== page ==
UK government backs down on data sharing legislation after PI campaign

News & Analysis
UK government backs down on data sharing legislation after PI campaign

Following an extensive campaign by Privacy International and our network of groups in the United Kingdom, the UK Government has decided to abandon its current plans for data sharing legislation.

The government has announced that it will immediately abandon clause 152 of the Coroners and Justice Bill, following on from an open letter that Privacy International sent to the Justice Secretary earlier this week.

As the Sunday Telegraph observed, the eloquence of the letter together with the remarkable diversity of signatories was central to the government’s U-turn.

A number of organisations, including Privacy International, held discussions with senior advisers to Jack Straw in the latter half of last week, culminating in the government’s decision.

Of course the reversal is likely to be temporary as the Government considers how to consult and reintroduce its plans in future legislation.

According to Privacy International's Director, Simon Davies: "This is an extraordinary U-turn but we cannot be led into a false sense of security. We congratulate the Government on its decision, but it was inevitable given how badly the clause have been drafted and how morally corrupt its outcome would have been. Nobody should be under the illusion that the Government has changed its colours with regard to its zeal for surveillance. This could be merely a blip, so we all have to remain vigilant for the next assault of privacy."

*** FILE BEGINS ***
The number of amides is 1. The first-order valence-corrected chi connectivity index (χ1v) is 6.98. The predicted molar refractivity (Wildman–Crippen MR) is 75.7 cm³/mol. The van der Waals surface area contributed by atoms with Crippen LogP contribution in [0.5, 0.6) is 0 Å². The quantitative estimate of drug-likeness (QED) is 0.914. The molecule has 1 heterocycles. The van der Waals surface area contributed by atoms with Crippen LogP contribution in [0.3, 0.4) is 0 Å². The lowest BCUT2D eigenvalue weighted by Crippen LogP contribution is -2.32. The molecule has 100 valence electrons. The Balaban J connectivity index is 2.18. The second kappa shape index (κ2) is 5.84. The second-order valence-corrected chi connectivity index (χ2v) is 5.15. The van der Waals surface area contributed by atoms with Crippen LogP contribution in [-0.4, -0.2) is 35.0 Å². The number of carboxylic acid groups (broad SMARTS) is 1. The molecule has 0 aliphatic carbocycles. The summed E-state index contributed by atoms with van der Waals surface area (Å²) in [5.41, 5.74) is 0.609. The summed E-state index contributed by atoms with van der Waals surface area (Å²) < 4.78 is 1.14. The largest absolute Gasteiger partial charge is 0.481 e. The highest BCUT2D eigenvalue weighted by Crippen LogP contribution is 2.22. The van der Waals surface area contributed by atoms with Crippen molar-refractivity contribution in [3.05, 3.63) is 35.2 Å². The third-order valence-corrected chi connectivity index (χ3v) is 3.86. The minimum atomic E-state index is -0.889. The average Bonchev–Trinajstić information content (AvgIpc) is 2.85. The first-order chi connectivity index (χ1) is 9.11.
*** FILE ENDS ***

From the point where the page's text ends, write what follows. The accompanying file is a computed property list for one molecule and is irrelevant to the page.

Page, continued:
Phil Booth, National Coordinator of NO2ID and Advisory Board member of PI, said: "The public backlash against Clause 152 has been phenomenal. NO2ID has been working closely with Privacy International and others to focus grassroots and organisational opposition, but the reality is that people just won't put up with the hypocrisy of politicians who want to keep their own details secret, or who support shadowy police databases on protestors, yet who clearly still think that the state can do just as it wants with our personal information. It can't - the people have spoken. Let's hope the scrapping of Clause 152 is the first nail in the coffin of the database state."

Helen Wallace, Director of Genewatch and Advisory Board member of PI also said: "This is a victory for all those people who took action to stop this massive sell-off and abuse of their private information. We hope the Government has learned its lesson and will not sanction further raids on people's medical records and genetic information in a desperate bid to prop up the crumbling economy."

Read the letter from the Justice Minister Michael Wills here (PDF).